There are many signs that churches in America and Western Europe are in a sad state of repair. The Catholic Church in America has the reputation of being a bastion of rebellion and liberal theology. For instance, American Catholic women are more likely to get an abortion than the national average, despite the fact that the Catholic Church itself is staunchly pro-life. American Catholics' visible angst over the election of conservative Cardinal Ratzinger as Pope Benedict XVI only underlines its wayward inclination.
Mainline Protestant churches are little better, if not worse. For example, the Anglican/Episcopal churches in both Britain and America are in steep decline in terms of attendance and new converts. They are leading proponents of many liberal issues, acceptance of homosexuality being the most noteworthy. Their most outspoken theologians say and write the most controversial things, questioning the deity of Christ, the resurrection, Jesus' miracles, and the general authority of Scripture at just about every turn. In fact, what is truly Christian about them is disintegrating at an astounding rate!
Astoundingly, many Fundamentalist churches are little better. While they generally acknowledge the veracity and authority of the Bible—and for the most part preach traditional Christian doctrines—a growing majority of them are more interested in becoming mega-churches rather than forces for positive societal change. A quick look at a list of "pastoral helps" and "church growth" literature provides dozens of reasons for understanding that today's churches are businesses that must grow or die. Too many pastors study business models for ideas about church growth rather than biblical models for ideas about Christian growth.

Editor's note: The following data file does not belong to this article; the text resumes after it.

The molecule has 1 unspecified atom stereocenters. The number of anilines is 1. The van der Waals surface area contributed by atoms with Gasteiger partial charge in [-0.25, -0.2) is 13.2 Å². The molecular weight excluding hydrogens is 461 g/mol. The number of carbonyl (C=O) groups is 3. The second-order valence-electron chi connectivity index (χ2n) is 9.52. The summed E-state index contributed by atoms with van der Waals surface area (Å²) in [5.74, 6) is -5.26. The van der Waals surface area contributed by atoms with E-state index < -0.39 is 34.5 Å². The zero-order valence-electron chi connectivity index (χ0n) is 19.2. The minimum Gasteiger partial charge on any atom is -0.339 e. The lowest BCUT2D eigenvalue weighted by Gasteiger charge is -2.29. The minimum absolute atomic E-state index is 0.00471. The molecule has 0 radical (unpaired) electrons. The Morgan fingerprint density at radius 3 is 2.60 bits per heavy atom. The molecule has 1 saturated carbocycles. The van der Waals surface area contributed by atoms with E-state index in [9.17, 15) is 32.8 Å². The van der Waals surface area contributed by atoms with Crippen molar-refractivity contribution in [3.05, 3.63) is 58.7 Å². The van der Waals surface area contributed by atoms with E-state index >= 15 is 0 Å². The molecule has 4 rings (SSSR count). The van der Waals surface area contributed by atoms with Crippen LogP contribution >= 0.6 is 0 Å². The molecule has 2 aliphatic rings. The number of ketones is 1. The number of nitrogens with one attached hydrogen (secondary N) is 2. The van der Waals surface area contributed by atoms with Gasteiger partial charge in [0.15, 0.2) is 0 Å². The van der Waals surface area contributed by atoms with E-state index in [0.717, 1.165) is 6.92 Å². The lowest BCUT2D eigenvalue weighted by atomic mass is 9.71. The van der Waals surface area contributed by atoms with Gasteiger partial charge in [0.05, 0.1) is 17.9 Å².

The problem, then, is not that religion is absent from modern life but that it is feeble, emasculated, and distracted. There are plenty of churches, but they have little impact on their congregants. By compromising with God's Word, they have abdicated their position as the moral conscience of society. Even if they desired to "Cry aloud, [and] spare not" (Isaiah 58:1), who would listen? How much credibility do they have left after allowing decades of self-indulgence to transpire with hardly a challenge? The Bible tells us, "A righteous man who falters before the wicked is like a murky spring and a polluted well" (Proverbs 25:26).
A primary but long-term solution to the West's religion problem is righteousness in its ministers, who stand up to ungodliness and who preach righteousness to their congregations. As Paul urges Timothy: "Preach the word! Be ready in season and out of season. Convince, rebuke, exhort, with all longsuffering and teaching. . . . But you be watchful in all things, endure afflictions, do the work of an evangelist, fulfill your ministry" (II Timothy 4:2, 5). It does not need to be a mass-movement, backed by millions of dollars or accompanied by a slick marketing campaign. All it takes is a growing number of ministers who quietly and consistently uphold God's standards of righteousness within their congregations. God will supply the rest.
- Richard T. Ritenbaugh